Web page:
The global network embraces nearly 4,000 libraries in 50 transition and developing countries from Albania to Zimbabwe. Members are in Africa, central, eastern & south-east Europe, former Soviet Union, south-east Asia and the Middle East.

Current members include: Albania, Armenia, Azerbaijan, Belarus, Bosnia and Herzegovina, Bulgaria, Cambodia, Cameroon, China, Croatia, Egypt, Estonia, Ghana, Georgia, Lesotho, Jordan, Kyrgyzstan, Laos, Latvia, Lebanon, Lithuania, Macedonia, Malawi, Mali, Moldova, Mongolia, Mozambique, Nigeria, Palestine (Gaza and West Bank), Poland, Russia, Senegal, Serbia, Slovakia, Slovenia, South Africa, Sudan, Swaziland, Syria, Tajikistan, Uganda, Ukraine, Uzbekistan, Zambia, Zimbabwe.

Program areas and activities

The two primary activities of eIFL.net are the creation and support of library consortia in transition and developing countries and assistance in the provision of access to electronic resources. Over the years other program areas have been added.

Content negotiation and licensing

Content negotiation and licensing is the cornerstone of eIFL.net's work. The number of publisher partners has grown steadily over the years and includes all subjects, journals and databases, reference sources and recently electronic books. The eIFL.net model licence [http://www.eifl.net/services/services_model.html] strives to contain the fairest conditions for access and use for the library and its patrons.

Consortium management and sustainability

This program provides training in the benefits of library cooperation and the consortial approach in seeking funding for electronic resources. eIFL.net provides guidelines and advice in consortium management with a strong emphasis on sustainability of the consortium.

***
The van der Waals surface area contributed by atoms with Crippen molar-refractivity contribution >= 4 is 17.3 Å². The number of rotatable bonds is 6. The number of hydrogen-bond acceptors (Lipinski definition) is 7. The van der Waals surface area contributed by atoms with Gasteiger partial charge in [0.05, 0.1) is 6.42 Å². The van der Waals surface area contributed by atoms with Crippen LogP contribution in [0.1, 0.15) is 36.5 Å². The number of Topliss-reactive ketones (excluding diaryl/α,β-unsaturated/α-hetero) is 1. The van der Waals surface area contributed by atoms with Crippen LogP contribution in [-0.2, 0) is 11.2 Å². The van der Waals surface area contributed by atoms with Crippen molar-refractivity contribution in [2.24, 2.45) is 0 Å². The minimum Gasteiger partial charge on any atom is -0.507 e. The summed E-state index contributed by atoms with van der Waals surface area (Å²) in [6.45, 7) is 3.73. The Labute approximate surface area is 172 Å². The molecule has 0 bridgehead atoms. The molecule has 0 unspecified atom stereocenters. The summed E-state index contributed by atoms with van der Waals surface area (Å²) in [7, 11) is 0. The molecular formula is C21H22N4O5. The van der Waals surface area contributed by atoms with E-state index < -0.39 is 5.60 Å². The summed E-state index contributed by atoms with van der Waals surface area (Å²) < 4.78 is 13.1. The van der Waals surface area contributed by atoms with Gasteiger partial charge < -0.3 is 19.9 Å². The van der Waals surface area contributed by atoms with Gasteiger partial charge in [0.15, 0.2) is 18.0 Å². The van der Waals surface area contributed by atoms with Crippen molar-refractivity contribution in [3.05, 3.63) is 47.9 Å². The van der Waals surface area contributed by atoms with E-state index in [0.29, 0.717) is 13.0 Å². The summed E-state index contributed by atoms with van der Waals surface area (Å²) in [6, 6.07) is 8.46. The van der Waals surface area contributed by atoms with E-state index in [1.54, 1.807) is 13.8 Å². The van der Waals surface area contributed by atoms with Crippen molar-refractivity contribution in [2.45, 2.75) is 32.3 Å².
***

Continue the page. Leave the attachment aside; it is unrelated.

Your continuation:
eIFL-IP Advocacy for Access to Knowledge: copyright & related issues

The objective is to build capacity and expertise amongst the eIFL.net library community in copyright issues for libraries. The program provides training and raises awareness amongst an identified network of eIFL.net librarians. In addition, it represents eIFL.net at international policy fora such as the World Intellectual Property Organization (WIPO) and has taken an active part in a civil society campaign on Access to Knowledge (A2K).

Open Access publishing and Institutional Repositories

The mission of eIFL.net to foster access to electronic resources makes it a natural partner for the Open Access movement. The aim of the program is to provide training and knowledge sharing on Open Access across the eIFL.net community. At the same time, eIFL.net encourages greater visibility of locally produced content in eIFL.net member countries through the establishment of institutional repositories at leading research institutions within the library consortia.

eIFL-FOSS

eIFL-FOSS advocates free and open source software (FOSS) use in libraries in developing and transition countries. It aims to raise awareness and understanding of FOSS, facilitate eIFL.net member engagement with FOSS development communities, and undertake projects of special significance to eIFL.net members. Working closely with a network of eIFL-FOSS country coordinators, the program will build FOSS capacity in libraries; share experiences and expertise; and develop support material for evaluation of and migration to a FOSS integrated library system (ILS).

External links

* [http://www.eifl.net Electronic Information for Libraries website]